Scholé Academy would be willing to collaborate with new hires (and other math faculty) to determine the preferred curriculum, scope, and sequence of the courses.
Pre-Algebra: Grades 7–8
Pre-Algebra is an introduction to basic algebra concepts and a review of arithmetic relationships. The course emphasizes the concepts necessary to be successful in Algebra 1 and Algebra 2. The course helps students develop good mathematical study skills and deductive reasoning as they develop their problem-solving strategies. Students explore algebraic expressions and integers, solve one-step equations and inequalities, decimals and equations, factors, fractions, exponents, operations with fractions, ratios, proportions, percents, linear functions and graphing, spatial thinking, area and volume. This course also continues a study order of operations, variables, expressions, explore geometry, statistics, and graphing concepts.
Algebra 1: Grades 8–9
Algebra 1 is designed to give students a foundation for all future mathematics courses. The course helps students develop good mathematical study skills and deductive reasoning as they develop their problem-solving strategies. The fundamentals of algebraic problem-solving are explained. Students explore: foundations of Algebra, solving equations, solving inequalities, an introduction to functions, linear functions, systems of equations and inequalities, exponents and exponential functions, polynomials and factoring, quadratic functions and equations, radical expressions and equations, and data analysis and probability. Additionally, students learn how to apply the learned concepts in real-life situations.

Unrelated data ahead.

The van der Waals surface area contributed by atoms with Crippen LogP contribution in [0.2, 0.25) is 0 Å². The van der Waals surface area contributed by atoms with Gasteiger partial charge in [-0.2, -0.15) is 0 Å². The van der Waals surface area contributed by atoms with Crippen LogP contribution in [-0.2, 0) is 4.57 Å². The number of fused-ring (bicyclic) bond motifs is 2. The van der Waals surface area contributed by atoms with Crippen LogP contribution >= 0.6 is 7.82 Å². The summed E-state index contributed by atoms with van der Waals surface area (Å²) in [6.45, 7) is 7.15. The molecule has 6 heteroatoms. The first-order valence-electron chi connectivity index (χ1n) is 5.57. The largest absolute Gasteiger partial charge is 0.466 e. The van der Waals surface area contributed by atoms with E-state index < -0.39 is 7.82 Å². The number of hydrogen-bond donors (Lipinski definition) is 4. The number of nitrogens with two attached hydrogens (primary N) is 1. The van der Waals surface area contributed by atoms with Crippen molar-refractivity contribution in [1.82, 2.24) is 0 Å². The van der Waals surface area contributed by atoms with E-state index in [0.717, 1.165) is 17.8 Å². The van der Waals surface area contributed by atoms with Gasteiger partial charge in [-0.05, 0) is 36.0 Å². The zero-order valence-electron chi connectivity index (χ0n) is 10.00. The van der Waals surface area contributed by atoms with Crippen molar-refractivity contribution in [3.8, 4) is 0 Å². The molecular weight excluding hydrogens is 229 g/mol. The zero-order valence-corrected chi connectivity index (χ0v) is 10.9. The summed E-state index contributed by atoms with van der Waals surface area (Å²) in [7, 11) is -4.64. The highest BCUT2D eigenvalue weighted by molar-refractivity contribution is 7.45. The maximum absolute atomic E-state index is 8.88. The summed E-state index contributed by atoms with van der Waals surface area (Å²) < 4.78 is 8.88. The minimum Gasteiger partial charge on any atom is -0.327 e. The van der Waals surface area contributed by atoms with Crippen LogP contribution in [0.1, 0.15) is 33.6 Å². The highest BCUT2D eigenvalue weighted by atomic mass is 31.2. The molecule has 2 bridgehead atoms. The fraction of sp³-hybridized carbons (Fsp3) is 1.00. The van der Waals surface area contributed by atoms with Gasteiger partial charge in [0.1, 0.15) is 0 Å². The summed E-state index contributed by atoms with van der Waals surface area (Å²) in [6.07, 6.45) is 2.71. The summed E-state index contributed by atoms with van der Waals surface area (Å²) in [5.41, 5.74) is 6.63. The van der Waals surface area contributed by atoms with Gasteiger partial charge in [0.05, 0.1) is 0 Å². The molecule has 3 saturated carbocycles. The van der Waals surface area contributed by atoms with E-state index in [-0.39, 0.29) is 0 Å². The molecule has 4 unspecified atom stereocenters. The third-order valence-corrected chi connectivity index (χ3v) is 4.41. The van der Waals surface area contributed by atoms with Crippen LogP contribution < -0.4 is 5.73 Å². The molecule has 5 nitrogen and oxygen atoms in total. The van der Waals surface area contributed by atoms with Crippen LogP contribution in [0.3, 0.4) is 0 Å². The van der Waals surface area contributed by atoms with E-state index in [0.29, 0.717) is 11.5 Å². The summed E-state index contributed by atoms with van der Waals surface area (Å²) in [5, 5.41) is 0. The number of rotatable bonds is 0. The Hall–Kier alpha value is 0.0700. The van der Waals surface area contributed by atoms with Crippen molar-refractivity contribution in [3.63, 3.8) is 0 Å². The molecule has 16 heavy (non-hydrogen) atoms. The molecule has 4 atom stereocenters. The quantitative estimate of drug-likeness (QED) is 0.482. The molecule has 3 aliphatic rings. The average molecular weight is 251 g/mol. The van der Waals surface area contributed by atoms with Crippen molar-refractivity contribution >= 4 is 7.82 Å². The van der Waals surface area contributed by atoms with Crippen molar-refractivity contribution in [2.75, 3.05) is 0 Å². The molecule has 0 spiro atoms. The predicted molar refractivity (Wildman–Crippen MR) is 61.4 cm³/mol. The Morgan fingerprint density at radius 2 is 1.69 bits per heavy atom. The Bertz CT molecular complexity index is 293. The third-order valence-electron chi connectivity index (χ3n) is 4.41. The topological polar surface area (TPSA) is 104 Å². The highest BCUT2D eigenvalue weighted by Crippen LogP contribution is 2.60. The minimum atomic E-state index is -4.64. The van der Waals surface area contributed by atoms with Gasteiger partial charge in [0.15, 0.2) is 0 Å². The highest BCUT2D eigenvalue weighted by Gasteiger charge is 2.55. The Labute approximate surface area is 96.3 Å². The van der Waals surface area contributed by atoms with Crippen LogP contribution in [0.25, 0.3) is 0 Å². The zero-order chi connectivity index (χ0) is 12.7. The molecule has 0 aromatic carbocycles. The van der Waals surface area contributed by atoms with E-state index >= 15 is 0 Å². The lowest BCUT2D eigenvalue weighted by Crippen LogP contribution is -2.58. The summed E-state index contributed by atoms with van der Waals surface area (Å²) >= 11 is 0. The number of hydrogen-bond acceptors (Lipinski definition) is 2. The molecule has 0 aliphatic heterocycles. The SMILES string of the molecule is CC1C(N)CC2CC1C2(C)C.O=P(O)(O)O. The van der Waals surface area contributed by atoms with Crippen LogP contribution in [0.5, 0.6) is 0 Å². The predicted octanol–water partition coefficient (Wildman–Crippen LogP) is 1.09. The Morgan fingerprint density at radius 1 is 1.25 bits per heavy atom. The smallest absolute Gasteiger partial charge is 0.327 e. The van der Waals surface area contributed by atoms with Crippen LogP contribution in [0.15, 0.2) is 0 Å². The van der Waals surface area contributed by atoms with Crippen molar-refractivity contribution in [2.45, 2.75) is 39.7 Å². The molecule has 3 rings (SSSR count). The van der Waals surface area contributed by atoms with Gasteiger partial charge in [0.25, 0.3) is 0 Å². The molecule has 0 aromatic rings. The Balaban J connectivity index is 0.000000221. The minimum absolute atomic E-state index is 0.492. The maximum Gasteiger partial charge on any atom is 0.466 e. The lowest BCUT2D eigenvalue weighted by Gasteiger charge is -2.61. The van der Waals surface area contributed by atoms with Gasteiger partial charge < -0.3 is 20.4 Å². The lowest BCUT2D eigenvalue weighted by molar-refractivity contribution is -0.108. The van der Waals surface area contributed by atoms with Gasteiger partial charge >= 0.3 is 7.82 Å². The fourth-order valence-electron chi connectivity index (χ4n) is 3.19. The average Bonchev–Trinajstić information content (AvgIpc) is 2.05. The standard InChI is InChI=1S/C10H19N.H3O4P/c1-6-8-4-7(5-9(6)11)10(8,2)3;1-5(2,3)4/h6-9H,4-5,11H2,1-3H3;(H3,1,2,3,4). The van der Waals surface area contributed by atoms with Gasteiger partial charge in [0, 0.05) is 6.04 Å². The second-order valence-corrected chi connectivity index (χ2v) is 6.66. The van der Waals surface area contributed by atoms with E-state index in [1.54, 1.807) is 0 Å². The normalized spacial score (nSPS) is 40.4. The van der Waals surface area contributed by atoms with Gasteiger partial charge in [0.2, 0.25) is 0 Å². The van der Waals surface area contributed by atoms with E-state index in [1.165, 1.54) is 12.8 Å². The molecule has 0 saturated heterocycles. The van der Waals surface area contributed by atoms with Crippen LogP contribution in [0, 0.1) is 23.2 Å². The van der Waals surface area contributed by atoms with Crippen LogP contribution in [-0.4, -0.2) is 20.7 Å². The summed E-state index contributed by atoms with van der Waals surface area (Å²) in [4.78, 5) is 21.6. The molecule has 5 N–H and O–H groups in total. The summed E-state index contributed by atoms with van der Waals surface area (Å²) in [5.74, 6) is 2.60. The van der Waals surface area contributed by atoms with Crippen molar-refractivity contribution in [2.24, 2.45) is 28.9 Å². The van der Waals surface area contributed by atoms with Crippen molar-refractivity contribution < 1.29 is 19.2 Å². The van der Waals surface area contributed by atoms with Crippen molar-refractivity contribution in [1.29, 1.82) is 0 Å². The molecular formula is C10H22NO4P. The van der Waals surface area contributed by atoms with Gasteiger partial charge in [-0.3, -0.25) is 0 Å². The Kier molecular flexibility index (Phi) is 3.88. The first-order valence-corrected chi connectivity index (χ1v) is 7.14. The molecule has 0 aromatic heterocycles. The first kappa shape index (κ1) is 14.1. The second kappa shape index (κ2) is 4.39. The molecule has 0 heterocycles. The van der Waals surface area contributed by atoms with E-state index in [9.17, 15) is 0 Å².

Geometry: Grades 9–10
In Geometry students further hone their deductive reasoning skills, as they continue to develop their mathematical problem-solving strategies. This course is designed to emphasize the study of the properties and applications of common geometric figures in two and three dimensions. It includes an in-depth analysis of plane, solid, and coordinate geometry as they relate to both abstract mathematical concepts as well as real-world problem situations. Geometry includes the study of transformations and right triangle trigonometry. Both inductive and deductive thinking skills are used in problem solving situations, and applications to the real world are stressed. Much like a course in propositional logic, Geometry also emphasizes writing proofs to solve (prove) properties of geometric figures.
For students who have successfully completed a course like The Discovery of Deduction, Geometry provides an opportunity for those foundational deductive concepts to be more fully developed.
Algebra 2 & Trigonometry: Grades 10-11
The Algebra 2 course is designed to emphasize the studies of linear functions and equations, quadratic and polynomial equations with real and complex solutions, exponential and logarithmic equations and functions, transformations, rational expressions, systems of equations, matrices, probability including permutations and combinations, sequences and series, conics, and trigonometry through advanced trigonometric identities. Students enrolled in this course will need access to a graphing calculator on a regular basis. A TI-84 series graphing calculator is strongly recommended.